Auto-suspend after inactivity, laptop lid closure and power button presses now each allow you to select "Sleep" vs. "Hibernate" as their respective suspend actions. The "Hybrid sleep" option and the confusingly placed "Sleep, then hibernate after a period of inactivity" checkbox are now part of a separate drop-down that lets you choose alternative sleep modes. Less confusing than before, although there's more work needed now to make this updated categorization consistent across the entire desktop, like on the logout screen.

Functionality that just keeps working!

For years, the UPower daemon had marked its laptop lid detection functionality as deprecated, to be removed in a future release. Plasma's power management service relies on UPower, and Plasma would have soon lost the ability to react to lid closure events. UPower had already removed this code from their unreleased development codebase, it was only a matter of time until the next official version would be released to break lid handling everywhere. So I started working on a replacement, but getting full coverage across different platforms (X11 vs. Wayland, systemd vs. not-systemd) is quite a bit of effort and there were lots more kinks to figure out.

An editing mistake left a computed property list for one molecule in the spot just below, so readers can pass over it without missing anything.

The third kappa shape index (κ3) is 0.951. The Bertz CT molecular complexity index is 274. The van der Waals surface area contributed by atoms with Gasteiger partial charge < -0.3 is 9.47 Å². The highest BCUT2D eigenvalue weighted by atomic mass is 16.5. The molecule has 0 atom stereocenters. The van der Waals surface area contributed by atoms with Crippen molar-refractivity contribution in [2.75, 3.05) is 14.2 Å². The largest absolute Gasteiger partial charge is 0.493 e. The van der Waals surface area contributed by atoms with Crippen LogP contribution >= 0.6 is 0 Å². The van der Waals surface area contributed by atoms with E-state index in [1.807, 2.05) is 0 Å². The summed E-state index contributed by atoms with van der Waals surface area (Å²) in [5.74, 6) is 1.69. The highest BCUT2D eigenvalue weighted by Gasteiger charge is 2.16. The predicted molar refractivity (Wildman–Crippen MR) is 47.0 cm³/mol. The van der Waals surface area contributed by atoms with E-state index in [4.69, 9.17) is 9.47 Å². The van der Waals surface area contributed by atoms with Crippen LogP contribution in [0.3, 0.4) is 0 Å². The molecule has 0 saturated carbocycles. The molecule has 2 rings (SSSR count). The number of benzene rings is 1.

So I am very happy that UPower has indeed released a new version, one that puts the lid detection code back in for the benefit of upstream users such as Plasma, GNOME and various window managers that have also relied on their lid detection functionality. Better yet, it's meant to stay this time around. Things will just keep working as they do now! It's great to have this kind of system-level functionality available in common infrastructure such as UPower so we don't each have to implement substandard knock-offs individually.

On the monitor brightness front, recent versions of libddcutil have introduced a feature that prevents two independent programs from talking to the same monitor simultaneously. Due to the way that our background service has traditionally been using libddcutil, Plasma 6.0 sessions have been hogging libddcutil's monitor handles. Users who like to perform other operations with DDC/CI, for example through the ddcutil command-line program, would find it non-functional. Starting with Plasma 6.0.4, our DDC/CI code was restructured so that a monitor is only hogged for the short time it takes to change the brightness. ddcutil works again as intended in a Plasma session.

Beyond 6.0

The System Settings module will be renamed from "Energy Saving" to "Power Management". This used to be the name of the entire category containing the "Energy Saving", "Advanced Power Settings" and "Activity Power Settings" modules. After the redesign, there is only one module left and it can be called by the arguably more appropriate name.

After the Plasma 6.0 feature freeze went into effect, Bogdan Onofriichuk significantly improved the code for external monitor brightness handling via DDC/CI (using libddcutil).